New details in the clergy abuse scandal in the San Diego Catholic Church. What we know about the priests and what victims are saying about the revelations. And the fight against climate change with California leading the way. We also take a look at the debate in San Diego. Plus America's longest war continues. How the U.S. mission has changed in Afghanistan over the last 17 years. High marks our PBS roundtable starts now. Welcome to our discussion of the week's top stories I'm Mark Sauer. And joining me at the PBS roundtable today reporter Peter Rowe of the San Diego Union Tribune. Rob Nikolovski energy reporter for The Union Tribune. Rob career veteran weather reporter for The Union Tribune and former Los Angeles Times reporter Tony Perry. Well the Diocese of San Diego has released names of eight more former priests and details of their past sexual abuse of children. This comes amid a renewed outcry in the U.S. and around the world over clergy abuse in the Catholic Church. Reporter Peter Rowe has covered the clergy abuse saga here for years and he joins us from the Utah NEWSROOM. Hi Pete. So we get a little delay here so I'll tell the audience that start with the action taken now by Bishop Robert McElroy here in San Diego. And also at the Vatican where there is renewed attention being paid to reports of sexual abuse. OK. Now this revelation involved as we said eight more priests that he ordered a review of their files. And give us an idea of who these priests are in several sorry Mark about the overlap. Yes. OK. All right. Now give us an idea who the eight priests are several are dead right. Yes at least four of them are dead. Some of them they don't know if they're dead or not. There are at least two who are still alive. OK and besides the Union Tribune and CBS Web sites where can the public learn details of these new priests and their criminal actions and the all the others in this scandal. For years one of the best places to look for information on this has been bishops Accountability dot org. It's a website devoted to this issue. All right. And what the dioceses also posted information on its Web site. OK now would the victims and their advocates have to say regarding today's revelation by Bishop McElroy and the San Diego diocese well they're encouraged to a degree. They think this is a good first step but only a first step. What they would like to see is the diocese be more transparent throw open its records and also be more contrite. You know really reaching out to the victims. All right. And this comes as American bishops meet at the Vatican with Pope Francis on this burgeoning scandal and the San Diego Bishop plans a listening tour and various San Diego communities right. Yes he's going to be roaming the diocese. He'll be stopping at eight different parishes between October 1st and November 5th. The schedule for that is again posted on the diocesan Web site. There's also a list. And today's union tribune. OK. Final question here before we let you go and again we appreciate you joining us from the NEWSROOM downtown at the at the UTI and we're sorry about the delay for our audience. But that's OK we're working with it. Remind us of that San Diego diocese settlement with abuse victims that was one of the largest in the nation right. Yes that was 11 years ago it was in September of 2007. There were 144 victims 48 priests accused of molestation. One lay person and the settlement came to a hundred and ninety eight point one million dollars. At the time it was the second largest settlement in the clergy abuse scandal. OK and I think the biggest was in Los Angeles just up the road here in California. That's correct. OK. All right. We're going to let you go. Appreciate you taking time and joining us from the NEWSROOM downtown. We're going to move on to our next topic. Thanks Peter Rowe with the Union Tribune. All right well record setting fires in California San Diego's driest August ever a monster storm slamming the Carolinas. Extreme weather phenomenon from the Arctic to Europe and the Southern Hemisphere only staunch climate skeptics fail to see the effects of climate change and leaders in California vowed to do something about it. Despite denial among certain Republicans Rob Kerr start with the weather here were super dry you had a story here about just how hot dry was in August and of course we got millions fleeing and facing this terrible tragedy in the southeast. And you know August was the hottest August we've ever had. And it goes back to 1874. And it was the second hottest month or any time of year that the city's ever had. Exceptionally dry but that's just continuing a pattern has been going on for 18 months. This year the weather year they consider to be from October 1st to September 30th this year will be the second driest year San Diego's ever had real close to the driest. And of course that leaves things very dry in the back country. Yeah and that's my next question so far in Southern California and San Diego where you've been spared Speyer we've had a few fires but nothing like they've had up north which has been a terrible year for fires already. But what are the experts saying about the period between now and the rainy season. Well in terms of if you just look at the vegetation out there it's really dry. Maybe not record dry but in the top 10 percent of the driest they've ever seen out there. But what's going to matter is what happens with the Santa Ana winds. And we have a El Nino developing and it looks like it's going to happen and that may or may not bring a lot of rain because El Nino has sort of fallen out of the reliability scale as you know a couple of years ago Schaper Nino the Godzilla El Nino that was and that turned out to be a minnow and it did nothing for us. So whether El Nino is reliable or not in terms of rainfall is one issue another issue though is that El Nino does change the weather patterns. And last year we were setup to get a lot of bad Santa Ana is that the forecasters knew that and they saw it coming. And if you remember we had bad Santa as all the way into December when we had that lilac fire up in Fallbrook and they knew that was coming this year they think with El Nino and some other factors in the atmosphere that it shouldn't be as bad of a year in terms of Santa as. The question is when will those first wedding rains come if we get wedding rains before the Santa Ana arrive will be in much better shape. But. If it waits if we don't get rain until late in the season again we're going to have another couple of bad months to look at. And you talk to the weather folks of the researchers all the time and have for years they used to hedge and be kind of vague we can't take any extreme weather event and connect that to climate change or kind of changing that tune now they. Yeah they really are. In fact it's interesting with the hurricanes now. They kind of look at them. They don't even wait until afterwards. They look at them and say well we plug in all of the global warming factors and see how much is global warming contributing to this current storm. Whereas before they would never do that they would wait several years. And yes you're correct. They they are more far more willing to attach global warming having at least some role in the fact in the conditions we're seeing now it was a few years ago they would say well maybe this is what we might expect but now they're basically saying yes global warming is playing a role here. All right Rob Eskay I want to shift over to you and tell us about that bold action that was taken in Sacramento by the governor this week. Even as Donald Trump and his Republican cronies tend to about the fossil fuel lobbyists well Jerry Brown fined Pentonville one hundred which is a bill that by 2045 the goal isn't if the goal is to have California derive 100 percent of its electricity from renewable sources and a more concrete way though Senate bill 100 increases utilities requirements under the renewable fuel. There are new renewable portfolio standards to 50 from 50 percent by 2030 to 60 percent. So that means utilities are going to be required to drive 60 percent of their electricity from renewable sources by 2030. Total Jerry Cuthill the other day at the well outside the convention there in San Francisco people say hey you're so big into changing our ways. Stop oil drilling in this state. He didn't. He won't do they have a beef. Jerry talk big settled small. Well I think that's a matter of political debate far as that's concerned but I think some of the larger questions about trying to get to more renewables in the system there's a lot of speed bumps along that way. For example one of the biggest is the natural gas. If you take a look at the power mix in California interstate generation the largest source is natural gas. 43 percent in California. So if we're going to try to get to 100 percent renewables by 2045 there's a big question there what are we going to do about natural gas. And also related to that is as you get more renewables into the system especially solar and wind because they're intermittent sources that means that when the sun goes down then the amount of solar you get goes down. And when the wind doesn't blow you don't get any wind energy. So you're trying to integrate these intermittent sources and in an ironic sort of way when by having more intermittent sources in the system right now you are more reliant on natural gas because natural gas is dispatchable. You can use it at any time. Now you can also use that one nuclear. But as we all know that Diablo Canyon Nuclear Generating Station up in Northern California the only nuclear power left in California that goes off line by 2025. Q You've written about these community groups. They're going to give us all the DG situation. Is that realistic encourage community choice aggregation. That alone scares me to death because we were here the last time they tried to monkey around 2000 2000 and bright elation bright. Next thing you know we had a shortage Yes Enron was Enron played in a lot of things but I like the idea of renewable all that. Is it realistic. Tell us briefly explain that. I notice I very proudly pointed out that under the the model that you have with investor owned utilities and there's three of them in California including DGT an investor owned utility basically does it all they procure the energy they also take care of customer billing. The energy exactly they transmit the energy community choice aggregation does. It just takes one part of that away but it's a big part and it's procuring the energy it's coming up with deriving this or coming up with a source of energy for a given community. Now right after the disaster from the California energy crisis and 20 2001 and 2002 the California Public Utilities Commission under direction from the state Legislature came up with the way enabled community choice aggregation to be created and under community choice aggregation. Just as an eighth just community a community whether it's a town or a county or a combination thereof or a city like San Diego right they can they can form. Through a joint powers agreement they can they can form an entity that can derive an order or they can go out and purchase the energy that that community is going to use. So they used that if they do that that means the elected officials ultimately have the final say in what gets procured. Now the advocates say that this is very much the same model as a public utility model that while St. with Department of Water and Power has opened up in Los Angeles that smug Sacramento Municipal Utility District I believe it is the name of Sacramento that the CCS follow that same sort of pattern that that same sort of model. And so this is not necessarily unprecedented ground but among the critics they say well if you're going to have elected officials making the final decisions then that makes a lot of people nervous that they can't seem to read the meter right can't you can't pay the streets. People die because they can't get there right now advocates will point out and it's true that many almost all of CA's they get a third party company to go out and they procure the energy and they take care of all the nuts and bolts but ultimately the decision is up to the elected officials political leaders. Well that sets us up because the city council is going to be taking this up soon here in San Diego we're going to talk about that in a second but we do have a bite from Assemblyman Todd Gloria of course former city councilman. Let's hear what he has to say about this. TC's are operating in many communities across California already many of them are smaller than San Diego but other big cities like Los Angeles have already kind of adopted this as the path that they're going down we need to do this in San Diego. And again my understanding is the city is close to considering that. Again if you believe as I do that this is urgent we need to take action now. All right. So he's certainly in favor of it. Tell us about the council is going to be a big debate and a big knockdown drag out of the city hall. I think so. The underly over or overlain all this is the fact that San Diego has a climate action plan where the San Diego community of San Diego by 2035 wants to go to 100 percent renewables and see CEA's its advocates say are very good way of doing that. And generally speaking CCJ across the state are able to drive are able to to procurer. A little bit greener sources of energy at either comparable or slightly less prices than the than the investor owned utilities the oldest CCI is up in Marin County and they've been able to do that is worked up there at that small place. So it has worked so far in that respect. So in San Diego we've got this climate action plan. It's. By the time. They expect to possibly bring this up by the end of this year. Yet again this gets a little bit complicated but what everyone's waiting on right now is that there's a an exit fee if you're if you're going to have a thesea where you already have a utility investor owned utility in place. They've already made investments to procure energy to build solar plants things like that. And in order to. Even out the costs you have that that the FCC has to pay an exit fee. Now that's determined by the California Public Utilities Commission. They're having a big discussion about that. They were supposed to vote on it last Thursday. They put it off until September 27. We'll see what happens there. Again this gets complicated but the CCJ want to make sure that that exit fee remains relatively low because it will because the Cecils have to end up paying that and customers. Yeah. Yeah exactly. And if and if it's high then that undercuts a lot of the incentive to get SCCA. Now if it's too low. Utilities complain and say look we made all these investments many of them. Directed by the California Public Utilities Commission and the legislature. We've got to cover that cost more and we have to cover that. All right. We're out of time on this but it's a little risky. That doesn't sound like San Diego city government. Yeah but I think it might pass. All right well we're going to watch for that and watch for the follow up stories of by no means that we were at the end of season. We are going to move on. Well this week marked the 17th anniversary of the 9/11 terrorist attacks in New York Washington D.C. and Pennsylvania. Next month marks the 17th year of the war in Afghanistan. It's lasted nearly three times as long as American fighting in World War One and World War II combined. More than 2200 Americans have been killed and at least eight hundred forty billion dollars have been spent on the war and rebuilding efforts there. Yet the war in Afghanistan barely registers for most Americans or the media question long since Beghe. Why are we still there. So Tony it's a long winded introduction here and it's a long war. How does the military today define our mission in much the same. Way to Camp Pendleton. Sure. And still and in two to Afghanistan 2001 right after the. Then it was full on combat with the Northern Alliance those were Afghan allies who wanted to bring down the Taliban wanted to oust Al Qaeda and who joined forces some of the American Special Forces to riding horses because that's how you do it. Marines weren't they they used tanks and such. But. Then it's full on combat and remained that way for some period of time particularly in the Helmand province where the Marines from Pendleton were out in the western. It is now quite different. We had a hundred thousand troops at one time. Now 14000 and we have pulled back from the countryside. And our job now is helping provide safety for big cities Kabul for example guys in Islamabad for example and to train Tooter if you will hold the hand of the Afghan forces and that's really difficult and there's no end in sight. However the president states clearly does not favor this mission. He wants out Department of Defense wants out. They are doing everything but beg the Taliban to come to the negotiating table and cut some sort of agreement. The language has changed we're now talking the generals are talking. This is a civil war because the Taliban are back. They're resurgent. They are in control of a large segment of the country including Helmand province where Marines from Camp Pendleton fought and died to take it over. Well the Taliban is back and we want to help. And it's tough noting as you did just what's happening over there you get conflicting stories conflicting reporting it's really difficult to gauge exactly what's going on on the ground. Absolutely. The numbers are all over the place although I don't find any numbers that say wow were really getting into town there. All the numbers are bad the ones put out by the government are less bad than the ones putting out by Native Nations and others and there's a lot of there's some good on the ground reporting there Times Washington Post and some others are doing awfully good on the ground reporting. Time magazine did an awful good piece on the on the fight in Ghazni which is about 60 miles from Kabul. A lot of good. Not a lot of good reporting. There used to be a lot more that's another issue. Right I think only the New York Times has recently expanded the reporting but all other news agencies seem to be falling back. That's true. The post is still there Associate Press Corps is still there and few or no Al-Jazeera is there and they did some pretty good stuff. Secretary of Defense Jim Madis Marine general for marine general Camp Pendleton. He has said it is time to shift our focus to what he calls the near peer adversaries Russia and China those in the future are our enemies potentially and we'd better get ready for it he says there is no God given right for Americans to win every battle. We'd better get ready he launched a big effort to increase the lethality. Of American troops that is to say their ability to kill the enemy if needed. So let's keep shifting his interest. All this discussion of a mission in interest that does bring us to a nice sound bite. Here we got the U.S. military wanted to press on. This is General Robert Neller commandant of the Marine Corps he was in San Diego this week to hear his take on this. I think. It would be easy to say we should just walk away. But I think the consequences of that may be worse than than what's going on now. So we'll we've got a strategy we're executing the strategy. You know again Afghanistan is going to have elections here in October and will continue to support the Afghan government with the goal of the matter. Make sure the Taliban understand there's a better way that we can end this. They can be involved politically and militarily. That's the management take on that met her there five years ago two years ago somebody now let's support them and so that they can get on their feet and and deal with this civil war. Assessing the Afghan military and whether they can do it is really difficult. They've got they are kept in fighting Gosney and it took American Special Forces to go in at some risk and with some effort to take back over that city which is only 60 miles from Kabul and it kind of gets back to what we were talking about a moment ago which is of the numbers. There are some estimates as many a third as a third of the size of that Afghan force is a ghost force. They're not even really there. But that's true all over the place. It's true North and South Korea that professes that UC San Diego will tell you there. But in terms of the Afghan forces some are good and fight brave and take the fight to the enemy as they should it's their country some not so much and some frankly I remember the fight in the Marjah American marines fighting good Afghan forces fighting and some Afghan forces sitting in cars provided by the American taxpayer. Smoking marijuana is like a Cheech and Chong movie. It was awful. And I think that is still a problem. Drug use and corruption incompetency is still a major problem in their military and in their government. Some good good battalions some not so bad. So we got about a minute less left in this segment. Some talk this summer about the Afghan government holding peace talks that was alluded to by the general there any likelihood that maybe there'll be some overall settlement and we get out we'll tell them just Friday issued a statement that there's only one way out for the Americans legally. Now that doesn't sound like a group that wants to negotiate. That could be just talk. The problem is who is the Taliban. There is this is not the German army. World War II if you can kill Hitler you're fine. Who runs the Taliban a whole bunch of folks. This is Modern Warfare. Anybody who can strap together some dynamite and walk into a into a shopping area or a wrestling tournament they did they can cause massive death and they and that undermines the credibility of the government. Well we are out of time of what we'll watch for that another story to follow up here. It's a big year in the news. Well that does wrap up another week of stories that the PBS roundtable I'd like to thank my guest Peter wrote the San Diego Union Tribune. Robin Thicke Lusca of the Union Tribune. Rob career of the Union Tribune a lot of union tribune folks with us today and Tony Perry formerly of The Los Angeles Times. Reminder all the stories we discuss today are available on our website KPP. STOP OH Archie and Mark Sauer thanks for joining us today on the roundtable. New details in the clergy abuse scandal in the San Diego Catholic Church. What we know about the priests and what victims are saying about the revelations. And the fight against climate change with California leading the way. We also take a look at the debate in San Diego. Plus America's longest war continues. How the U.S. mission has changed in Afghanistan over the last 17 years. High marks our PBS roundtable starts now. Welcome to our discussion of the week's top stories I'm Mark Sauer. And joining me at the PBS roundtable today reporter Peter Rowe of the San Diego Union Tribune. Rob Nikolovski energy reporter for The Union Tribune. Rob career veteran weather reporter for The Union Tribune and former Los Angeles Times reporter Tony Perry. Well the Diocese of San Diego has released names of eight more former priests and details of their past sexual abuse of children. This comes amid a renewed outcry in the U.S. and around the world over clergy abuse in the Catholic Church. Reporter Peter Rowe has covered the clergy abuse saga here for years and he joins us from the Utah NEWSROOM. Hi Pete. So we get a little delay here so I'll tell the audience that start with the action taken now by Bishop Robert McElroy here in San Diego. And also at the Vatican where there is renewed attention being paid to reports of sexual abuse. OK. Now this revelation involved as we said eight more priests that he ordered a review of their files. And give us an idea of who these priests are in several sorry Mark about the overlap. Yes. OK. All right. Now give us an idea who the eight priests are several are dead right. Yes at least four of them are dead. Some of them they don't know if they're dead or not. There are at least two who are still alive. OK and besides the Union Tribune and CBS Web sites where can the public learn details of these new priests and their criminal actions and the all the others in this scandal. For years one of the best places to look for information on this has been bishops Accountability dot org. It's a website devoted to this issue. All right. And what the dioceses also posted information on its Web site. OK now would the victims and their advocates have to say regarding today's revelation by Bishop McElroy and the San Diego diocese well they're encouraged to a degree. They think this is a good first step but only a first step. What they would like to see is the diocese be more transparent throw open its records and also be more contrite. You know really reaching out to the victims. All right. And this comes as American bishops meet at the Vatican with Pope Francis on this burgeoning scandal and the San Diego Bishop plans a listening tour and various San Diego communities right. Yes he's going to be roaming the diocese. He'll be stopping at eight different parishes between October 1st and November 5th. The schedule for that is again posted on the diocesan Web site. There's also a list. And today's union tribune. OK. Final question here before we let you go and again we appreciate you joining us from the NEWSROOM downtown at the at the UTI and we're sorry about the delay for our audience. But that's OK we're working with it. Remind us of that San Diego diocese settlement with abuse victims that was one of the largest in the nation right. Yes that was 11 years ago it was in September of 2007. There were 144 victims 48 priests accused of molestation. One lay person and the settlement came to a hundred and ninety eight point one million dollars. At the time it was the second largest settlement in the clergy abuse scandal. OK and I think the biggest was in Los Angeles just up the road here in California. That's correct. OK. All right. We're going to let you go. Appreciate you taking time and joining us from the NEWSROOM downtown. We're going to move on to our next topic. Thanks Peter Rowe with the Union Tribune. All right well record setting fires in California San Diego's driest August ever a monster storm slamming the Carolinas. Extreme weather phenomenon from the Arctic to Europe and the Southern Hemisphere only staunch climate skeptics fail to see the effects of climate change and leaders in California vowed to do something about it. Despite denial among certain Republicans Rob Kerr start with the weather here were super dry you had a story here about just how hot dry was in August and of course we got millions fleeing and facing this terrible tragedy in the southeast. And you know August was the hottest August we've ever had. And it goes back to 1874. And it was the second hottest month or any time of year that the city's ever had. Exceptionally dry but that's just continuing a pattern has been going on for 18 months. This year the weather year they consider to be from October 1st to September 30th this year will be the second driest year San Diego's ever had real close to the driest. And of course that leaves things very dry in the back country. Yeah and that's my next question so far in Southern California and San Diego where you've been spared Speyer we've had a few fires but nothing like they've had up north which has been a terrible year for fires already. But what are the experts saying about the period between now and the rainy season. Well in terms of if you just look at the vegetation out there it's really dry. Maybe not record dry but in the top 10 percent of the driest they've ever seen out there. But what's going to matter is what happens with the Santa Ana winds. And we have a El Nino developing and it looks like it's going to happen and that may or may not bring a lot of rain because El Nino has sort of fallen out of the reliability scale as you know a couple of years ago Schaper Nino the Godzilla El Nino that was and that turned out to be a minnow and it did nothing for us. So whether El Nino is reliable or not in terms of rainfall is one issue another issue though is that El Nino does change the weather patterns. And last year we were setup to get a lot of bad Santa Ana is that the forecasters knew that and they saw it coming. And if you remember we had bad Santa as all the way into December when we had that lilac fire up in Fallbrook and they knew that was coming this year they think with El Nino and some other factors in the atmosphere that it shouldn't be as bad of a year in terms of Santa as. The question is when will those first wedding rains come if we get wedding rains before the Santa Ana arrive will be in much better shape. But. If it waits if we don't get rain until late in the season again we're going to have another couple of bad months to look at. And you talk to the weather folks of the researchers all the time and have for years they used to hedge and be kind of vague we can't take any extreme weather event and connect that to climate change or kind of changing that tune now they. Yeah they really are. In fact it's interesting with the hurricanes now. They kind of look at them. They don't even wait until afterwards. They look at them and say well we plug in all of the global warming factors and see how much is global warming contributing to this current storm. Whereas before they would never do that they would wait several years. And yes you're correct. They they are more far more willing to attach global warming having at least some role in the fact in the conditions we're seeing now it was a few years ago they would say well maybe this is what we might expect but now they're basically saying yes global warming is playing a role here. All right Rob Eskay I want to shift over to you and tell us about that bold action that was taken in Sacramento by the governor this week. Even as Donald Trump and his Republican cronies tend to about the fossil fuel lobbyists well Jerry Brown fined Pentonville one hundred which is a bill that by 2045 the goal isn't if the goal is to have California derive 100 percent of its electricity from renewable sources and a more concrete way though Senate bill 100 increases utilities requirements under the renewable fuel. There are new renewable portfolio standards to 50 from 50 percent by 2030 to 60 percent. So that means utilities are going to be required to drive 60 percent of their electricity from renewable sources by 2030. Total Jerry Cuthill the other day at the well outside the convention there in San Francisco people say hey you're so big into changing our ways. Stop oil drilling in this state. He didn't. He won't do they have a beef. Jerry talk big settled small. Well I think that's a matter of political debate far as that's concerned but I think some of the larger questions about trying to get to more renewables in the system there's a lot of speed bumps along that way. For example one of the biggest is the natural gas. If you take a look at the power mix in California interstate generation the largest source is natural gas. 43 percent in California. So if we're going to try to get to 100 percent renewables by 2045 there's a big question there what are we going to do about natural gas. And also related to that is as you get more renewables into the system especially solar and wind because they're intermittent sources that means that when the sun goes down then the amount of solar you get goes down. And when the wind doesn't blow you don't get any wind energy. So you're trying to integrate these intermittent sources and in an ironic sort of way when by having more intermittent sources in the system right now you are more reliant on natural gas because natural gas is dispatchable. You can use it at any time. Now you can also use that one nuclear. But as we all know that Diablo Canyon Nuclear Generating Station up in Northern California the only nuclear power left in California that goes off line by 2025. Q You've written about these community groups. They're going to give us all the DG situation. Is that realistic encourage community choice aggregation. That alone scares me to death because we were here the last time they tried to monkey around 2000 2000 and bright elation bright. Next thing you know we had a shortage Yes Enron was Enron played in a lot of things but I like the idea of renewable all that. Is it realistic. Tell us briefly explain that. I notice I very proudly pointed out that under the the model that you have with investor owned utilities and there's three of them in California including DGT an investor owned utility basically does it all they procure the energy they also take care of customer billing. The energy exactly they transmit the energy community choice aggregation does. It just takes one part of that away but it's a big part and it's procuring the energy it's coming up with deriving this or coming up with a source of energy for a given community. Now right after the disaster from the California energy crisis and 20 2001 and 2002 the California Public Utilities Commission under direction from the state Legislature came up with the way enabled community choice aggregation to be created and under community choice aggregation. Just as an eighth just community a community whether it's a town or a county or a combination thereof or a city like San Diego right they can they can form. Through a joint powers agreement they can they can form an entity that can derive an order or they can go out and purchase the energy that that community is going to use. So they used that if they do that that means the elected officials ultimately have the final say in what gets procured. Now the advocates say that this is very much the same model as a public utility model that while St. with Department of Water and Power has opened up in Los Angeles that smug Sacramento Municipal Utility District I believe it is the name of Sacramento that the CCS follow that same sort of pattern that that same sort of model. And so this is not necessarily unprecedented ground but among the critics they say well if you're going to have elected officials making the final decisions then that makes a lot of people nervous that they can't seem to read the meter right can't you can't pay the streets. People die because they can't get there right now advocates will point out and it's true that many almost all of CA's they get a third party company to go out and they procure the energy and they take care of all the nuts and bolts but ultimately the decision is up to the elected officials political leaders. Well that sets us up because the city council is going to be taking this up soon here in San Diego we're going to talk about that in a second but we do have a bite from Assemblyman Todd Gloria of course former city councilman. Let's hear what he has to say about this. TC's are operating in many communities across California already many of them are smaller than San Diego but other big cities like Los Angeles have already kind of adopted this as the path that they're going down we need to do this in San Diego. And again my understanding is the city is close to considering that. Again if you believe as I do that this is urgent we need to take action now. All right. So he's certainly in favor of it. Tell us about the council is going to be a big debate and a big knockdown drag out of the city hall. I think so. The underly over or overlain all this is the fact that San Diego has a climate action plan where the San Diego community of San Diego by 2035 wants to go to 100 percent renewables and see CEA's its advocates say are very good way of doing that. And generally speaking CCJ across the state are able to drive are able to to procurer. A little bit greener sources of energy at either comparable or slightly less prices than the than the investor owned utilities the oldest CCI is up in Marin County and they've been able to do that is worked up there at that small place. So it has worked so far in that respect. So in San Diego we've got this climate action plan. It's. By the time. They expect to possibly bring this up by the end of this year. Yet again this gets a little bit complicated but what everyone's waiting on right now is that there's a an exit fee if you're if you're going to have a thesea where you already have a utility investor owned utility in place. They've already made investments to procure energy to build solar plants things like that. And in order to. Even out the costs you have that that the FCC has to pay an exit fee. Now that's determined by the California Public Utilities Commission. They're having a big discussion about that. They were supposed to vote on it last Thursday. They put it off until September 27. We'll see what happens there. Again this gets complicated but the CCJ want to make sure that that exit fee remains relatively low because it will because the Cecils have to end up paying that and customers. Yeah. Yeah exactly. And if and if it's high then that undercuts a lot of the incentive to get SCCA. Now if it's too low. Utilities complain and say look we made all these investments many of them. Directed by the California Public Utilities Commission and the legislature. We've got to cover that cost more and we have to cover that. All right. We're out of time on this but it's a little risky. That doesn't sound like San Diego city government. Yeah but I think it might pass. All right well we're going to watch for that and watch for the follow up stories of by no means that we were at the end of season. We are going to move on. Well this week marked the 17th anniversary of the 9/11 terrorist attacks in New York Washington D.C. and Pennsylvania. Next month marks the 17th year of the war in Afghanistan. It's lasted nearly three times as long as American fighting in World War One and World War II combined. More than 2200 Americans have been killed and at least eight hundred forty billion dollars have been spent on the war and rebuilding efforts there. Yet the war in Afghanistan barely registers for most Americans or the media question long since Beghe. Why are we still there. So Tony it's a long winded introduction here and it's a long war. How does the military today define our mission in much the same. Way to Camp Pendleton. Sure. And still and in two to Afghanistan 2001 right after the. Then it was full on combat with the Northern Alliance those were Afghan allies who wanted to bring down the Taliban wanted to oust Al Qaeda and who joined forces some of the American Special Forces to riding horses because that's how you do it. Marines weren't they they used tanks and such. But. Then it's full on combat and remained that way for some period of time particularly in the Helmand province where the Marines from Pendleton were out in the western. It is now quite different. We had a hundred thousand troops at one time. Now 14000 and we have pulled back from the countryside. And our job now is helping provide safety for big cities Kabul for example guys in Islamabad for example and to train Tooter if you will hold the hand of the Afghan forces and that's really difficult and there's no end in sight. However the president states clearly does not favor this mission. He wants out Department of Defense wants out. They are doing everything but beg the Taliban to come to the negotiating table and cut some sort of agreement. The language has changed we're now talking the generals are talking. This is a civil war because the Taliban are back. They're resurgent. They are in control of a large segment of the country including Helmand province where Marines from Camp Pendleton fought and died to take it over. Well the Taliban is back and we want to help. And it's tough noting as you did just what's happening over there you get conflicting stories conflicting reporting it's really difficult to gauge exactly what's going on on the ground. Absolutely. The numbers are all over the place although I don't find any numbers that say wow were really getting into town there. All the numbers are bad the ones put out by the government are less bad than the ones putting out by Native Nations and others and there's a lot of there's some good on the ground reporting there Times Washington Post and some others are doing awfully good on the ground reporting. Time magazine did an awful good piece on the on the fight in Ghazni which is about 60 miles from Kabul. A lot of good. Not a lot of good reporting. There used to be a lot more that's another issue. Right I think only the New York Times has recently expanded the reporting but all other news agencies seem to be falling back. That's true. The post is still there Associate Press Corps is still there and few or no Al-Jazeera is there and they did some pretty good stuff. Secretary of Defense Jim Madis Marine general for marine general Camp Pendleton. He has said it is time to shift our focus to what he calls the near peer adversaries Russia and China those in the future are our enemies potentially and we'd better get ready for it he says there is no God given right for Americans to win every battle. We'd better get ready he launched a big effort to increase the lethality. Of American troops that is to say their ability to kill the enemy if needed. So let's keep shifting his interest. All this discussion of a mission in interest that does bring us to a nice sound bite. Here we got the U.S. military wanted to press on. This is General Robert Neller commandant of the Marine Corps he was in San Diego this week to hear his take on this. I think. It would be easy to say we should just walk away. But I think the consequences of that may be worse than than what's going on now. So we'll we've got a strategy we're executing the strategy. You know again Afghanistan is going to have elections here in October and will continue to support the Afghan government with the goal of the matter. Make sure the Taliban understand there's a better way that we can end this. They can be involved politically and militarily. That's the management take on that met her there five years ago two years ago somebody now let's support them and so that they can get on their feet and and deal with this civil war. Assessing the Afghan military and whether they can do it is really difficult. They've got they are kept in fighting Gosney and it took American Special Forces to go in at some risk and with some effort to take back over that city which is only 60 miles from Kabul and it kind of gets back to what we were talking about a moment ago which is of the numbers. There are some estimates as many a third as a third of the size of that Afghan force is a ghost force. They're not even really there. But that's true all over the place. It's true North and South Korea that professes that UC San Diego will tell you there. But in terms of the Afghan forces some are good and fight brave and take the fight to the enemy as they should it's their country some not so much and some frankly I remember the fight in the Marjah American marines fighting good Afghan forces fighting and some Afghan forces sitting in cars provided by the American taxpayer. Smoking marijuana is like a Cheech and Chong movie. It was awful. And I think that is still a problem. Drug use and corruption incompetency is still a major problem in their military and in their government. Some good good battalions some not so bad. So we got about a minute less left in this segment. Some talk this summer about the Afghan government holding peace talks that was alluded to by the general there any likelihood that maybe there'll be some overall settlement and we get out we'll tell them just Friday issued a statement that there's only one way out for the Americans legally. Now that doesn't sound like a group that wants to negotiate. That could be just talk. The problem is who is the Taliban. There is this is not the German army. World War II if you can kill Hitler you're fine. Who runs the Taliban a whole bunch of folks. This is Modern Warfare. Anybody who can strap together some dynamite and walk into a into a shopping area or a wrestling tournament they did they can cause massive death and they and that undermines the credibility of the government. Well we are out of time of what we'll watch for that another story to follow up here. It's a big year in the news. Well that does wrap up another week of stories that the PBS roundtable I'd like to thank my guest Peter wrote the San Diego Union Tribune. Robin Thicke Lusca of the Union Tribune. Rob career of the Union Tribune a lot of union tribune folks with us today and Tony Perry formerly of The Los Angeles Times. Reminder all the stories we discuss today are available on our website KPP. STOP OH Archie and Mark Sauer thanks for joining us today on the roundtable.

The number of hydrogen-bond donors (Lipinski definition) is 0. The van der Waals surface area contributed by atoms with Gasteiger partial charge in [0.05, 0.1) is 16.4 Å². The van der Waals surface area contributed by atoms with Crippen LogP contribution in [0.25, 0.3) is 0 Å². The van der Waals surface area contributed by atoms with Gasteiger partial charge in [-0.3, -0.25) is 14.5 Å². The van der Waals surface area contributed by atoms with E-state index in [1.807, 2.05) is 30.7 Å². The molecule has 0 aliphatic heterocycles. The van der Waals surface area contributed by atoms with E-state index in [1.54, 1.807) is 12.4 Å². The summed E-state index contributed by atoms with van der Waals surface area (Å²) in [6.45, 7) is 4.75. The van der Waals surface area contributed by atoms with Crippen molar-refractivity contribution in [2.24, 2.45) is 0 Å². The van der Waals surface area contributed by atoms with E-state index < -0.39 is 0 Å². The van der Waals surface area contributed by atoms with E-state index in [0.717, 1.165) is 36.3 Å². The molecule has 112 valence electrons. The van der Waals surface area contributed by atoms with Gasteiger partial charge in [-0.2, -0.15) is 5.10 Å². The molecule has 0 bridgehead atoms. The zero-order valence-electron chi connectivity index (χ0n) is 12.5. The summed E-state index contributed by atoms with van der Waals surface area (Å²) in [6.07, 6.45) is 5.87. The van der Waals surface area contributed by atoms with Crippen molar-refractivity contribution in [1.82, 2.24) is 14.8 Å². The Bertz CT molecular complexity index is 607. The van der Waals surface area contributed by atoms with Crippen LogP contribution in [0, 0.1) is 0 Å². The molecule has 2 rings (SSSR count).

Clergy Abuse

There are new questions in the clergy abuse scandal in the Diocese of San Diego after church leaders added eight priests to the list of alleged sexual predators suspected of molesting children. Pope Francis met with a delegation of American bishops and cardinals Thursday to discuss how to deal with the growing number of sex abuse cases in the church. What’s next for the Diocese of San Diego? What do victims and advocates have to say?

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Climate Change Fight

This was a big week for climate change initiatives in California with Gov. Jerry Brown leading the charge. He signed into law an ambitious zero-carbon benchmark for 2045 and kicked-off a global climate summit in San Francisco. Community choice may transform how ratepayers and local governments obtain and pay for energy. San Diego will soon decide whether to adopt the format. Meanwhile, the Carolinas and the East Coast brace for impact from a monster storm system that is fueled by warmer waters in the Atlantic.

RELATED: Global Summit Rebukes Trump, Cheers On Work To Aid Climate

War in Afghanistan

This week marked the 17th anniversary of the 9/11 attacks in New York, Washington, D.C., and Pennsylvania. Also, America’s longest war continues with no end in sight. The war in Afghanistan has lasted nearly three times as long as World War I and World War II combined. Where is the war heading and how is it changing under President Trump? What is the current terrorist threat and does it justify the ongoing cost in lives and money? We do a status check on a war that has long faded from the headlines.